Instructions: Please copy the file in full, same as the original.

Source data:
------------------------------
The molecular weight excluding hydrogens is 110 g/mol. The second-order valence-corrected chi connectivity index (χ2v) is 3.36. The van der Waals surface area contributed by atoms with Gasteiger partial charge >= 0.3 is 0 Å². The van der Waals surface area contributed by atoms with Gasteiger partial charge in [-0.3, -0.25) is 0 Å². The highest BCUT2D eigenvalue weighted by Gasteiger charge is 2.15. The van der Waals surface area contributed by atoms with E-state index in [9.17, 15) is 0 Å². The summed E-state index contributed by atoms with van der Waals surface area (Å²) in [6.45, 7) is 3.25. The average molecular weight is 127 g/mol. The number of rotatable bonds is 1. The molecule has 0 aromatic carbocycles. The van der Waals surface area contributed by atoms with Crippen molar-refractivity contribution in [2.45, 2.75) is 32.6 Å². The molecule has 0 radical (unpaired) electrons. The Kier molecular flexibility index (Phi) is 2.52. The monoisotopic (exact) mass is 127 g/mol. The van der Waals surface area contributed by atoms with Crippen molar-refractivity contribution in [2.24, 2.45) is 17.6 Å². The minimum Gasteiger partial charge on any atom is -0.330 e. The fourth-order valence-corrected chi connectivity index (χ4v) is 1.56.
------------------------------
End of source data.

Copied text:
The molecular weight excluding hydrogens is 110 g/mol. The second-order valence-corrected chi connectivity index (χ2v) is 3.36. The van der Waals surface area contributed by atoms with Gasteiger partial charge >= 0.3 is 0 Å². The van der Waals surface area contributed by atoms with Gasteiger partial charge in [-0.3, -0.25) is 0 Å². The highest BCUT2D eigenvalue weighted by Gasteiger charge is 2.15. The van der Waals surface area contributed by atoms with E-state index in [9.17, 15) is 0 Å². The summed E-state index contributed by atoms with van der Waals surface area (Å²) in [6.45, 7) is 3.25. The average molecular weight is 127 g/mol. The number of rotatable bonds is 1. The molecule has 0 aromatic carbocycles. The van der Waals surface area contributed by atoms with Crippen molar-refractivity contribution in [2.45, 2.75) is 32.6 Å². The molecule has 0 radical (unpaired) electrons. The Kier molecular flexibility index (Phi) is 2.52. The monoisotopic (exact) mass is 127 g/mol. The van der Waals surface area contributed by atoms with Crippen molar-refractivity contribution in [2.24, 2.45) is 17.6 Å². The minimum Gasteiger partial charge on any atom is -0.330 e. The fourth-order valence-corrected chi connectivity index (χ4v) is 1.56.